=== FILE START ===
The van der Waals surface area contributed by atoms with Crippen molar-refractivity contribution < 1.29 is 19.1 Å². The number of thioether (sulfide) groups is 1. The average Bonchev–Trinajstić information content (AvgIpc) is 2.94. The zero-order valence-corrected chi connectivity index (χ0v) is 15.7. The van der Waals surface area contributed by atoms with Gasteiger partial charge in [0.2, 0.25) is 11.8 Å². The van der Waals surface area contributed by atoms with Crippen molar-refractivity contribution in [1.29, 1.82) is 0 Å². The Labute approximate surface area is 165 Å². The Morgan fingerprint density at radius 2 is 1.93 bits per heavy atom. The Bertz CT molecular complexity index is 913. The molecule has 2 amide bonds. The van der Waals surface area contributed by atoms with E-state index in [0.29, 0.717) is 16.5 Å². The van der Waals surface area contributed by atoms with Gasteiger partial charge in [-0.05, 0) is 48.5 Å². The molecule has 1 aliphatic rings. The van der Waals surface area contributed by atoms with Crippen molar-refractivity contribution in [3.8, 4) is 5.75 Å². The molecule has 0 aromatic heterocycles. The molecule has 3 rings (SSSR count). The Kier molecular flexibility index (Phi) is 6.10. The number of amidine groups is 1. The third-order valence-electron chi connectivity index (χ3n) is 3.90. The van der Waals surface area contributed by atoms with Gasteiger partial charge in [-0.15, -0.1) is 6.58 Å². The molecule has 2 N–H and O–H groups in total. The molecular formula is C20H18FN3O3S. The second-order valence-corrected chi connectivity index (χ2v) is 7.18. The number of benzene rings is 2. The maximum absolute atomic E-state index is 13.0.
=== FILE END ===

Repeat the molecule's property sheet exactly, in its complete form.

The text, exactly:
The van der Waals surface area contributed by atoms with Crippen molar-refractivity contribution < 1.29 is 19.1 Å². The number of thioether (sulfide) groups is 1. The average Bonchev–Trinajstić information content (AvgIpc) is 2.94. The zero-order valence-corrected chi connectivity index (χ0v) is 15.7. The van der Waals surface area contributed by atoms with Gasteiger partial charge in [0.2, 0.25) is 11.8 Å². The van der Waals surface area contributed by atoms with Crippen molar-refractivity contribution in [1.29, 1.82) is 0 Å². The Labute approximate surface area is 165 Å². The Morgan fingerprint density at radius 2 is 1.93 bits per heavy atom. The Bertz CT molecular complexity index is 913. The molecule has 2 amide bonds. The van der Waals surface area contributed by atoms with E-state index in [0.29, 0.717) is 16.5 Å². The van der Waals surface area contributed by atoms with Gasteiger partial charge in [-0.05, 0) is 48.5 Å². The molecule has 1 aliphatic rings. The van der Waals surface area contributed by atoms with Crippen molar-refractivity contribution in [3.8, 4) is 5.75 Å². The molecule has 0 aromatic heterocycles. The molecule has 3 rings (SSSR count). The Kier molecular flexibility index (Phi) is 6.10. The number of amidine groups is 1. The third-order valence-electron chi connectivity index (χ3n) is 3.90. The van der Waals surface area contributed by atoms with Gasteiger partial charge in [-0.15, -0.1) is 6.58 Å². The molecule has 2 N–H and O–H groups in total. The molecular formula is C20H18FN3O3S. The second-order valence-corrected chi connectivity index (χ2v) is 7.18. The number of benzene rings is 2. The maximum absolute atomic E-state index is 13.0.